Shape Security delivers a "botwall" that defends web applications against unwanted automation. Bots, which automate your web applications, are the modern threat and exact a high cost. Web applications are vulnerable because their source code is public. Shape Security uses polymorphism to change the attack surface. Real-time polymorphism takes a page from the attackers' book, using an evasion technique to disable the biggest threats.
Skyhigh Networks facilitates safe cloud adoption. They deliver visibility into shadow IT, and enable customers to understand the risks shadow IT poses. Users fall into shadow IT largely because they don't know better, and visibility into shadow IT facilitates breach identification. (In one case, Skyhigh found a Chinese APT using YouTube for steganographic infection of networks.) Skyhigh also provides data loss prevention and identifies compromised accounts. (And they offer free assessments.)
vARMOUR is a distributed data center security solution — data security for the data-defined network. They offer a single logical system for distributed security, a completely independent layer to detect and remediate threats. Their use cases include internal segmentation, third-party separation, and East-West threat management.
ZeroFOX is a social-risk mitigation company. Social media have introduced a new security paradigm. Users, not systems, are in the attackers' crosshairs. Three-fourths of Internet users actively use and routinely trust social media. Yet social media tend to be invisible to IT teams. ZeroFOX combats targeted phishing, social engineering, fraud, and impersonation. They provide live social threat intelligence, with real-time alerts, with automated remedial actions customizable to an enterprise. ZeroFOX offers a way of not only reporting, but of quantifying risk.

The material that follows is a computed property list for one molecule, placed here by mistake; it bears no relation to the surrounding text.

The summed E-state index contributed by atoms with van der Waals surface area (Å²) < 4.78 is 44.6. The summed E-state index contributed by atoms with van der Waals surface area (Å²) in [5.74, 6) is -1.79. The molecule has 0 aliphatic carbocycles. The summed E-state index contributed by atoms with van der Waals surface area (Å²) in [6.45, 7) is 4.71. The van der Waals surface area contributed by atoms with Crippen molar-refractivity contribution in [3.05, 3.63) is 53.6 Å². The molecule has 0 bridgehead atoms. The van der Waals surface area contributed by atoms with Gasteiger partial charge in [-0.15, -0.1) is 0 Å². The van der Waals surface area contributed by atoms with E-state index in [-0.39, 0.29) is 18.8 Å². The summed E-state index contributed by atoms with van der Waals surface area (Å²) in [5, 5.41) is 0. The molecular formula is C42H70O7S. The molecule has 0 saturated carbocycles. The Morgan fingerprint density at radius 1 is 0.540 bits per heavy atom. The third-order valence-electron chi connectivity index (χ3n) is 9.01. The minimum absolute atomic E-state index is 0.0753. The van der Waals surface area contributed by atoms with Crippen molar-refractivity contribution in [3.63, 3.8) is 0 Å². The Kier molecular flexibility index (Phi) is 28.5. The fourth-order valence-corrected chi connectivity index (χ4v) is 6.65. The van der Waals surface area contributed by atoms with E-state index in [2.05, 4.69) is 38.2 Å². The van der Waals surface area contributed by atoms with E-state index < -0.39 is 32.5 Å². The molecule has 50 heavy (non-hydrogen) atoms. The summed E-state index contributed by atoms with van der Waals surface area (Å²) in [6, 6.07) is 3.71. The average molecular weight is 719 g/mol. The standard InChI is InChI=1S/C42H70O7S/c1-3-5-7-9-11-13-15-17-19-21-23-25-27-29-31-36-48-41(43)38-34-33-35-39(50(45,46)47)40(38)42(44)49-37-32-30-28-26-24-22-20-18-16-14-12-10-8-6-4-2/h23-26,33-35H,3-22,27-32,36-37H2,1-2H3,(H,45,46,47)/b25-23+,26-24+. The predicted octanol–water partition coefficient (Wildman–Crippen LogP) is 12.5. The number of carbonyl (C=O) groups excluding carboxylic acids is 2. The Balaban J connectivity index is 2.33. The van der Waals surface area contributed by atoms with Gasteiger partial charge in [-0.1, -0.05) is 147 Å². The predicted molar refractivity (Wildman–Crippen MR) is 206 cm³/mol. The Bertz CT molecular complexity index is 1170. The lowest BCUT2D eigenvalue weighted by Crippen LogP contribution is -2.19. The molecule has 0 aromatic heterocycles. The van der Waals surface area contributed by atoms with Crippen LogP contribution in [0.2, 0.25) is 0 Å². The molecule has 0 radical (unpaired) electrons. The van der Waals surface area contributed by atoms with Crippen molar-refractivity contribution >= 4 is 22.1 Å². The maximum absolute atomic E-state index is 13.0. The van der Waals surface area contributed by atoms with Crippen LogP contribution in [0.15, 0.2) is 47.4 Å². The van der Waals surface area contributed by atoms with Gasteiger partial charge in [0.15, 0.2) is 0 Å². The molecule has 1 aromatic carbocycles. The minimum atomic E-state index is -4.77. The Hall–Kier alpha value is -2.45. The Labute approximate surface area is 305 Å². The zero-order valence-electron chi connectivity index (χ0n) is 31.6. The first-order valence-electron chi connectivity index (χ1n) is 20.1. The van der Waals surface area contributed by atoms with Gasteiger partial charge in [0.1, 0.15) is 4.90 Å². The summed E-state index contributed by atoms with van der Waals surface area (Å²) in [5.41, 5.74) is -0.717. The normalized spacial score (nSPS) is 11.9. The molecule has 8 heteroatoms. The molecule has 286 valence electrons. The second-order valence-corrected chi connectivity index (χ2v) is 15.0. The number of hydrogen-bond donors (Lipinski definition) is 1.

Wiliam Evanina, National Counterintelligence Executive spoke on integrating counterintelligence, security, and information technology. He highlighted three current areas of emphasis: security clearance reform (the Government wants to tighten reinvstigation, and is looking for solutions), insider threat mitigation (with the goal of deploying a robust program across the Government) and damage assessment. This last, he noted, is a non-trivial problem. What damage, for example, did Snowden do? This remains unclear.
Richard Baich (EVP and CISO, Wells Fargo) framed the concept of network vulnerabilities in terms of a home-security metaphor. Much security is basic, not advanced. It's tempting to chase the innovative and advanced, but we must do this with caution — don't do so at the expense of basic security hygiene. To decide which risks to address, consider what's valuable to your enterprise. Security vendors should consider the skills gaps in customers, and design products that don't demand scarce expertise. In answering a question, Baich noted that large enterprises need help understanding what indicators where significant, and help developing intelligence that would let them know where to concentrate security resources.
An afternoon panel took up the characteristics of "minimal product viability." To find a place in the market, security products must be open. A clean, appealing, and functional user experience is vital. Viable products are easily installed and tested. They must clearly solve a customer's problem. And finally, startups selling a product need to ensure an early adopter that they'll still be around in twelve months.